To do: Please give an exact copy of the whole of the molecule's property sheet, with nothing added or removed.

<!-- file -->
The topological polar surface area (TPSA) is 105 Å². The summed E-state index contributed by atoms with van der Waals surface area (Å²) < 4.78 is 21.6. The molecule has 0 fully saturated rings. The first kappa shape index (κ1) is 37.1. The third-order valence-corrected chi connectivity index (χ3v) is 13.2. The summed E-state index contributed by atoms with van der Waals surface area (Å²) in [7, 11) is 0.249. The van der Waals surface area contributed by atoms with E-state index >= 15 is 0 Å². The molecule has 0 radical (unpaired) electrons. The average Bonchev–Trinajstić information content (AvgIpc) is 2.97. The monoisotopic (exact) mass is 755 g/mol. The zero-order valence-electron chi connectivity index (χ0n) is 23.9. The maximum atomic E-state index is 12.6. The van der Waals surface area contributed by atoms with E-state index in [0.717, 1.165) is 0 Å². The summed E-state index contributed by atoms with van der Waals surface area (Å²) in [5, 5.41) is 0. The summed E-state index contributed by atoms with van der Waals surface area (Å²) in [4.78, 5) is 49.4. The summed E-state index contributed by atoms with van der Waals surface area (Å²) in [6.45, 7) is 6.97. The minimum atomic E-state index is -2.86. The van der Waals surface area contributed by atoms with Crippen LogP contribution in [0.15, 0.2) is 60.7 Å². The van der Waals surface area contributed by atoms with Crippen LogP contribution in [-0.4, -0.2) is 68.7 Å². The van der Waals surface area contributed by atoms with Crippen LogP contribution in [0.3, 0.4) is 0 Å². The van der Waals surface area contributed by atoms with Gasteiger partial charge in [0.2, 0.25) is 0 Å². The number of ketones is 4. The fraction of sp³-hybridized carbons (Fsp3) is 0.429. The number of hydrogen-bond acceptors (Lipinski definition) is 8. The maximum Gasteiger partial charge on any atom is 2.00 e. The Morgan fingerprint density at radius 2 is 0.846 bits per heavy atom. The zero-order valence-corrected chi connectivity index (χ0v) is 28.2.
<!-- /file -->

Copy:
The topological polar surface area (TPSA) is 105 Å². The summed E-state index contributed by atoms with van der Waals surface area (Å²) < 4.78 is 21.6. The molecule has 0 fully saturated rings. The first kappa shape index (κ1) is 37.1. The third-order valence-corrected chi connectivity index (χ3v) is 13.2. The summed E-state index contributed by atoms with van der Waals surface area (Å²) in [7, 11) is 0.249. The van der Waals surface area contributed by atoms with E-state index >= 15 is 0 Å². The molecule has 0 radical (unpaired) electrons. The average Bonchev–Trinajstić information content (AvgIpc) is 2.97. The monoisotopic (exact) mass is 755 g/mol. The zero-order valence-electron chi connectivity index (χ0n) is 23.9. The maximum atomic E-state index is 12.6. The van der Waals surface area contributed by atoms with E-state index in [0.717, 1.165) is 0 Å². The summed E-state index contributed by atoms with van der Waals surface area (Å²) in [5, 5.41) is 0. The summed E-state index contributed by atoms with van der Waals surface area (Å²) in [4.78, 5) is 49.4. The summed E-state index contributed by atoms with van der Waals surface area (Å²) in [6.45, 7) is 6.97. The minimum atomic E-state index is -2.86. The van der Waals surface area contributed by atoms with Crippen LogP contribution in [0.15, 0.2) is 60.7 Å². The van der Waals surface area contributed by atoms with Crippen LogP contribution in [-0.4, -0.2) is 68.7 Å². The van der Waals surface area contributed by atoms with Crippen LogP contribution in [0.3, 0.4) is 0 Å². The van der Waals surface area contributed by atoms with Gasteiger partial charge in [0.2, 0.25) is 0 Å². The number of ketones is 4. The fraction of sp³-hybridized carbons (Fsp3) is 0.429. The number of hydrogen-bond acceptors (Lipinski definition) is 8. The maximum Gasteiger partial charge on any atom is 2.00 e. The Morgan fingerprint density at radius 2 is 0.846 bits per heavy atom. The zero-order valence-corrected chi connectivity index (χ0v) is 28.2.